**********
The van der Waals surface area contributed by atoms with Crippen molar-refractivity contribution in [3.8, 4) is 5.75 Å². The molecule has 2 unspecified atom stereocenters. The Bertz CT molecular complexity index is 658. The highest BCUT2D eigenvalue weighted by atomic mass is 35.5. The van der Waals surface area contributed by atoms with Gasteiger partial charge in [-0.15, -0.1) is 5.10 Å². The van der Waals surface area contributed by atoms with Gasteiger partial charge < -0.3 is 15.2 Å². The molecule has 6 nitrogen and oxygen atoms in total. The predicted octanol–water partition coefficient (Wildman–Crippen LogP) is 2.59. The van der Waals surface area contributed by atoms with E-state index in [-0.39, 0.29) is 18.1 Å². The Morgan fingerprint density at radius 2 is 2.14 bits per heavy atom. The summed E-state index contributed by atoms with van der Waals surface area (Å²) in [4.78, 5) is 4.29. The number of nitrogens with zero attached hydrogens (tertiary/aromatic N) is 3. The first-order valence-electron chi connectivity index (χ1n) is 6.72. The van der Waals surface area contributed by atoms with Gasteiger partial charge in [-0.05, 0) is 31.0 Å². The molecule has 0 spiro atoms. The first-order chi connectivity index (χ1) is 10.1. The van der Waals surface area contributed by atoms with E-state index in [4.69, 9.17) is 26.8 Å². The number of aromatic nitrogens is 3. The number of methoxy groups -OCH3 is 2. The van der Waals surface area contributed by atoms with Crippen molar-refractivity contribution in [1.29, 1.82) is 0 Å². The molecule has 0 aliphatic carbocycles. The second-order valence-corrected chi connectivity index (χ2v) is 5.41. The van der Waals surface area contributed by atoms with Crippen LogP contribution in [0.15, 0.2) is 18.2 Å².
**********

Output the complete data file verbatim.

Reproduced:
The van der Waals surface area contributed by atoms with Crippen molar-refractivity contribution in [3.8, 4) is 5.75 Å². The molecule has 2 unspecified atom stereocenters. The Bertz CT molecular complexity index is 658. The highest BCUT2D eigenvalue weighted by atomic mass is 35.5. The van der Waals surface area contributed by atoms with Gasteiger partial charge in [-0.15, -0.1) is 5.10 Å². The van der Waals surface area contributed by atoms with Gasteiger partial charge < -0.3 is 15.2 Å². The molecule has 6 nitrogen and oxygen atoms in total. The predicted octanol–water partition coefficient (Wildman–Crippen LogP) is 2.59. The van der Waals surface area contributed by atoms with E-state index in [-0.39, 0.29) is 18.1 Å². The Morgan fingerprint density at radius 2 is 2.14 bits per heavy atom. The summed E-state index contributed by atoms with van der Waals surface area (Å²) in [4.78, 5) is 4.29. The number of nitrogens with zero attached hydrogens (tertiary/aromatic N) is 3. The first-order valence-electron chi connectivity index (χ1n) is 6.72. The van der Waals surface area contributed by atoms with Gasteiger partial charge in [-0.05, 0) is 31.0 Å². The molecule has 0 spiro atoms. The first-order chi connectivity index (χ1) is 10.1. The van der Waals surface area contributed by atoms with E-state index in [4.69, 9.17) is 26.8 Å². The number of aromatic nitrogens is 3. The number of methoxy groups -OCH3 is 2. The van der Waals surface area contributed by atoms with Crippen molar-refractivity contribution in [1.29, 1.82) is 0 Å². The molecule has 0 aliphatic carbocycles. The second-order valence-corrected chi connectivity index (χ2v) is 5.41. The van der Waals surface area contributed by atoms with Crippen LogP contribution in [0.15, 0.2) is 18.2 Å².